That aspect of you is highlighted with your approach to live performing, because I know you won’t go up and do a song unless you’ve got it down pretty good and it’s been rehearsed. Is this also a part of your creative process to where you won’t reveal your ideas until you’ve gone through them in your head a bunch?
Exactly. I don’t let it come out of my mouth if it’s not 1,000. I didn’t erase a lot of lyrics on this one. I don’t ever really, I write whatever comes to mind but this time I was singing “When Demons Come” (sings part) and I’m thinking “How do I want that to sound?” (Sings again) But I erased that and was like “No, at first I had (sings part),” but the “God is your name” part sounded too Funkadelic, I wanted more rock, so I then I sang (sings part again, changing up the delivery at the end). It was little things like that that I had to change for it to sound more like what I wanted it to be. That was a challenge at first.
I can sing a little bit so I shouldn’t go as hard maybe, I don’t know, with some of the singing. Like with “Stop The Sailor” and stuff like that. It was a challenge kind of. It was different. Yeah I’ve sang “Delusional” and it reminds you of the same whisper on “Stop The Sailor” but this time, this is a beat where everybody’s playing and you’re recording it while everybody’s playing, like when Tina Turner first did “Do you love me?” and the band and orchestra is in there. That’s pressure man! It was different, but look what happened!
Tell me about this song “Hiccup”, your basically telling people that do bad deeds that their plans will have a hiccup and that it won’t work out for them in the end. Do you believe in karma?
Yes man, I believe in karma all day, so watch what you do to people. To me, it’s always going to happen. People get away with things, I’ve gotten away with things in my past, but something else greater always hits you in the face. When you think you’ve got away with something diabolic then something else gets found out about you that’s even worse, like “Damn! They didn’t find out about this, but this came about.” That’s karma to me.
I didn’t have to dig deep to find those topics because they’re right on the television. There’s so much more I could’ve talked about. I talked about priests. I’ve been really talking about that lately. “You were a priest that gave the little ones tears. Pedophile, become cardinal in a year. Finally jail forever you live in fear. The Pussy Riot play forever in your ear.” It’s really damaging to people. “That pussy riot play forever in your ear, you’ll never be in the clear, you got a letter D in your rear.” Now you gotta get fucked. “Serves you right, your nerve to fight. Made them little church boys prayers be heard tonight.” What you did wrong? You know what I’m saying? Whoooo! That’s really taunting the evil: “May you get it ten/fold for what you did to those little boys.” Oooh I love “HIccup”.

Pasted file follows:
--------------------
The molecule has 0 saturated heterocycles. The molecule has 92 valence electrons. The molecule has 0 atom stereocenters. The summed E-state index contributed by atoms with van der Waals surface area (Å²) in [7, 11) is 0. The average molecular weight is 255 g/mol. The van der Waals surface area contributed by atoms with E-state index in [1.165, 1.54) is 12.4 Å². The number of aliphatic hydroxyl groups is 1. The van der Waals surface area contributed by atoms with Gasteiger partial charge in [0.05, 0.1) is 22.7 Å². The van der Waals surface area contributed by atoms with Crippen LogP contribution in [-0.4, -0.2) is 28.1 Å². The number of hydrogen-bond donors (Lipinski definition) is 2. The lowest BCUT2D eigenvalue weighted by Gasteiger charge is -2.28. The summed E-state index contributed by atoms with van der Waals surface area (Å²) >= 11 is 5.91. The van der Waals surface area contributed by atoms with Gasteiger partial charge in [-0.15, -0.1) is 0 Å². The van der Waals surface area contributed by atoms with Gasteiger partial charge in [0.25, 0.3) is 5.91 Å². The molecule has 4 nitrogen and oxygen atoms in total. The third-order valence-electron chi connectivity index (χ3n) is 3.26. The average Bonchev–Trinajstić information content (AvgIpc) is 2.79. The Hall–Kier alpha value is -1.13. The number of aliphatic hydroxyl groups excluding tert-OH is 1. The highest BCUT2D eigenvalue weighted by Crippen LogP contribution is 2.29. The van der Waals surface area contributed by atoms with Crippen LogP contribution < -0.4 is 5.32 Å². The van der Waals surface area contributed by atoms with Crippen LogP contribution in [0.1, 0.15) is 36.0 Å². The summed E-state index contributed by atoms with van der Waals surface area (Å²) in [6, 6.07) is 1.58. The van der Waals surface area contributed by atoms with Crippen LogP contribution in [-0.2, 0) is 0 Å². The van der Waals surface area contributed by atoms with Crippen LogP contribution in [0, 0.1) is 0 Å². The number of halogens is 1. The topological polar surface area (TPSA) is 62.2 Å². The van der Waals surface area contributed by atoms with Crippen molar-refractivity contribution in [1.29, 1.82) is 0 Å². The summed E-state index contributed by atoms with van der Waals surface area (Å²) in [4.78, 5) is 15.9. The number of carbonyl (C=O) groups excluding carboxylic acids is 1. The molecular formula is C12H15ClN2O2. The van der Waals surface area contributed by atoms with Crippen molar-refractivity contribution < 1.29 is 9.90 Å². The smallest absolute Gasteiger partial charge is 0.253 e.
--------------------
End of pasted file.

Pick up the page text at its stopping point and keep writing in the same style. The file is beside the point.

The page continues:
In “Burn The World” you touched on that but this was an instance to where it happened close to your personal circle, not just on CNN or television. Was that incident what sparked this attention you’ve been giving it?
Totally. If I could say her name I would but I can’t. Totally man. It hit home and I let loose. I don’t like people who pose as angels and ain’t nothing but demons. Camouflage: I don’t like it. I feel like I’m for the greater good even though I’m worldly, but those people that hold that image that they’re holier than thou, touching little boys, I think punishment should happen immediately and I don’t think that The Vatican should hide it or shuffle them around instead of having them dealt with by law. That’s my thought.
Do you ever feel that you’re an instrument of karma through your music?
Oh yeah, I think so man because I speak things into existence. I think that’s karma for Caribou Coffee to try and hold me back from using Caribou Lou, spitting lies like it was already a drink and I just made it popular because I’m a rapper when in reality it wasn’t spoke before I spoke it. I think what I said on “Fortune Force Field”: “We’re going to win, just a bit of waiting.”
I speak things into existence because I truly believe and I have faith in the divine. Things that are supposed to happen. I spoke it into existence. These things that are happening to these little people, these things that happen to Amanda Barry, Charles Ramsey was Ariel Castro’s karma. Thank the lord for that. Thank the lord that three little girls were saved after almost ten years of hell. Thank the lord. And the dudes that beat up on women, just like my mom got abused for years by her boyfriend. He put in her in the hospital and kicked her in the head and stuff like that. For the dudes that do things like that: nothing good for you. A curse on all your families. Sorry, that’s just how I feel.